John Lynn is the Founder of the HealthcareScene.com blog network which currently consists of 10 blogs containing over 8000 articles with John having written over 4000 of the articles himself. These EMR and Healthcare IT related articles have been viewed over 16 million times. John also manages Healthcare IT Central and Healthcare IT Today, the leading career Health IT job board and blog. John is co-founder of InfluentialNetworks.com and Physia.com. John is highly involved in social media, and in addition to his blogs can also be found on Twitter: @techguy and @ehrandhit and LinkedIn.

We’re excited to share the topic and questions for this week’s #HITsm chat happening Friday, 4/27 at Noon ET (9 AM PT). This week’s chat will be hosted by Erica Johansen (@thegr8chalupa) on the topic of “Dreaming BIG for Health IT”.

I’m from Texas and Texas is known for BIG things. Big skies, big ranches, and big hair… “Everything is bigger in Texas,” after all. Texas is no stranger to big ideas either and some exciting things are taking place in the Lone Star State, even as it relates to health IT.

I will be hosting the chat from onsite at the Texas Regional HIMSS conference from Dallas. The conference is a BIG deal for folks in the Texas region, and thanks to the beauty of social media, the conversation doesn’t have to be local. We invite you to dream BIG and discuss what makes health IT an exciting industry to be a part of.

Please join us for this week’s #HITsm chat as we discuss the following:

T1: What ideas are we not thinking big enough about? Should we expand our thinking? #HITsm

T2: What are we thinking too big about and should we think smaller? #HITsm

T3: Are healthcare organizations becoming too big? Should we have smaller organizations or larger ones? #HITsm

T4: Is healthcare data big enough? Why? Why not? #HITsm

T5: Where do you look for big innovations in and out of healthcare? What do you foresee as a big influencer to the healthcare space in the coming years? #HITsm

Bonus: Dream big about healthcare technology – What big things do you see materializing in the future? #HITsm

Upcoming #HITsm Chat Schedule
5/4 – Organization Structure: Should We Break Up the Traditional Pyramid?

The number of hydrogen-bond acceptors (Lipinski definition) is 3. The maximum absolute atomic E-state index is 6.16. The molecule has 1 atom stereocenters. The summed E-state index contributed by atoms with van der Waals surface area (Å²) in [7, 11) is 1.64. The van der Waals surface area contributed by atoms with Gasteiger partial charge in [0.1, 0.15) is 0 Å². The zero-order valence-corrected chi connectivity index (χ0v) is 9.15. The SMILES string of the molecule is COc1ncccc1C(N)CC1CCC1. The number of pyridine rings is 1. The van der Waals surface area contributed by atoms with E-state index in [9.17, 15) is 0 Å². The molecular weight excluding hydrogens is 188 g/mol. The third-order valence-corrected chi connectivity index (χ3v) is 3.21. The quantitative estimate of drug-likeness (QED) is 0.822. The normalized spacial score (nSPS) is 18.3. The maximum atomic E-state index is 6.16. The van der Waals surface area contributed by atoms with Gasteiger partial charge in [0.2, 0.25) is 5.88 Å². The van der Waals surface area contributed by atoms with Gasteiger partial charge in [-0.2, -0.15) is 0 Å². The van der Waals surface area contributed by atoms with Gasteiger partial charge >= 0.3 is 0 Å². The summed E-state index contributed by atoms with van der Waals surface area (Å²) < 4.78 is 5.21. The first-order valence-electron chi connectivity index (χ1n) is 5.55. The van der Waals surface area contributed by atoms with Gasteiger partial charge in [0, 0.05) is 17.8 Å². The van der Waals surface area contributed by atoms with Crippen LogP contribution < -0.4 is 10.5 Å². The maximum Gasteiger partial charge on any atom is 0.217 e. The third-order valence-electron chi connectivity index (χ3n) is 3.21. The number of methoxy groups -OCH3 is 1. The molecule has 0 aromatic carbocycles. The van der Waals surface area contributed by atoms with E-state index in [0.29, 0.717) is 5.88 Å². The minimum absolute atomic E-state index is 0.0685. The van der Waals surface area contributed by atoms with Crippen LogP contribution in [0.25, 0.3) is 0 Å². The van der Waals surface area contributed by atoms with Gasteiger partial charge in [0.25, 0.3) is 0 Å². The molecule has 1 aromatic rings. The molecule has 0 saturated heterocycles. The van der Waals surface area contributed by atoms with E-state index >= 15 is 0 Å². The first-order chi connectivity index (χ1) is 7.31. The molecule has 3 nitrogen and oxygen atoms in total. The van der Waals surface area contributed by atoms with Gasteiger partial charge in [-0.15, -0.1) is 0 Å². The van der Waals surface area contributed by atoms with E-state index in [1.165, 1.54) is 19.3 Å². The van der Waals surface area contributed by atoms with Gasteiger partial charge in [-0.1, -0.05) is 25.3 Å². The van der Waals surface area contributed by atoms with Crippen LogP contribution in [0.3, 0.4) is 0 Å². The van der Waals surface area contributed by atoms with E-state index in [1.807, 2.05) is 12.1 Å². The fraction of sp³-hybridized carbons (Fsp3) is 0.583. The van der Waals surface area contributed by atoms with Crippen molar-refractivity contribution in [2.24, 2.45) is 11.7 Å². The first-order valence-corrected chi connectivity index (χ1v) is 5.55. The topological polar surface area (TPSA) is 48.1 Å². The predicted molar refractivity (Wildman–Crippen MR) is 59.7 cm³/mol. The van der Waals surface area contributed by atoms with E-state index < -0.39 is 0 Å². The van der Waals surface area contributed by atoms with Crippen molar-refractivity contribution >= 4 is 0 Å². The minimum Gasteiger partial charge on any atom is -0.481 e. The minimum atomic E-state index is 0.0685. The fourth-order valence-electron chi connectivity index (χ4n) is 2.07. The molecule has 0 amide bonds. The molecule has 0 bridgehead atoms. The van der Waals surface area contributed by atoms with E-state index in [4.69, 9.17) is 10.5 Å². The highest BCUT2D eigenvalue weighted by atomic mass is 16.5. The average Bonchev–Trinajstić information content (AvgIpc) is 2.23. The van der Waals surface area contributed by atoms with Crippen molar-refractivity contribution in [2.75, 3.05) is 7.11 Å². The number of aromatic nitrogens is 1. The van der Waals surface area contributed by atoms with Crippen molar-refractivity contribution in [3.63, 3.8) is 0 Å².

Hosted by David Chou (@dchou1107)

5/11 – Using Technology to Coordinate Care and Improve Outcomes in Behavioral Health
Hosted by Bryan Wempen (@bryanwempen) from Netsmart

5/18 – TBD
Hosted by Justin Campbell (@tjustincampbell) from @GalenHealthcare

We look forward to learning from the #HITsm community! As always, let us know if you’d like to host a future #HITsm chat or if you know someone you think we should invite to host.

If you’re searching for the latest #HITsm chat, you can always find the latest #HITsm chat and schedule of chats here.

Designing for the Whole Patient Journey: Lumeon Enters the US Health Provider Market

Posted on April 23, 2018 I Written By

Andy Oram is an editor at O'Reilly Media, a highly respected book publisher and technology information provider. An employee of the company since 1992, Andy currently specializes in open source, software engineering, and health IT, but his editorial output has ranged from a legal guide covering intellectual property to a graphic novel about teenage hackers. His articles have appeared often on EMR & EHR and other blogs in the health IT space. Andy also writes often for O'Reilly's Radar site (http://oreilly.com/) and other publications on policy issues related to the Internet and on trends affecting technical innovation and its effects on society. Print publications where his work has appeared include The Economist, Communications of the ACM, Copyright World, the Journal of Information Technology & Politics, Vanguardia Dossier, and Internet Law and Business. Conferences where he has presented talks include O'Reilly's Open Source Convention, FISL (Brazil), FOSDEM, and DebConf.

Lots of companies strive to unshackle health IT’s potential to make the health care industry more engaging, more adaptable, and more efficient. Lumeon intrigues me in this space because they have a holistic approach that seems to be producing good results in the UK and Europe–and recently they have entered the US market.

Superficially, the elements of the Lumeon platform echo advances made by many other health IT applications. Alerts and reminders? Check. Workflow automation? Check. Integration with a variety of EHRs? Of course! But there is something more to Lumeon’s approach to design that makes it a significant player. I had the opportunity to talk to Andrew Wyatt, Chief Operating Officer, to hear what he felt were Lumeon’s unique strengths.

Before discussing the platform itself, we have to understand Lumeon’s devotion to understanding the patient’s end-to-end experience, also sometimes known as the patient journey. Lumeon is not so idealistic as to ask providers to consider a patient’s needs from womb to tomb–although that would certainly help. But they ask such questions as: can the patient physically get to appointments? Can she navigate her apartment building’s stairs and her apartment after discharge from surgery? Can she get her medication?

Lumeon workflow view

*Lumeon workflow view

Such questions are the beginning of good user experience design (UX), and are critical to successful treatment. This is why I covered the HxRefactored conference in Boston in 2016 and 2017. Such questions were central to the conference.

It’s also intriguing that criminal justice reformers focus attention on the whole sequence of punishment and rehabilitation, including reentry into mainstream society.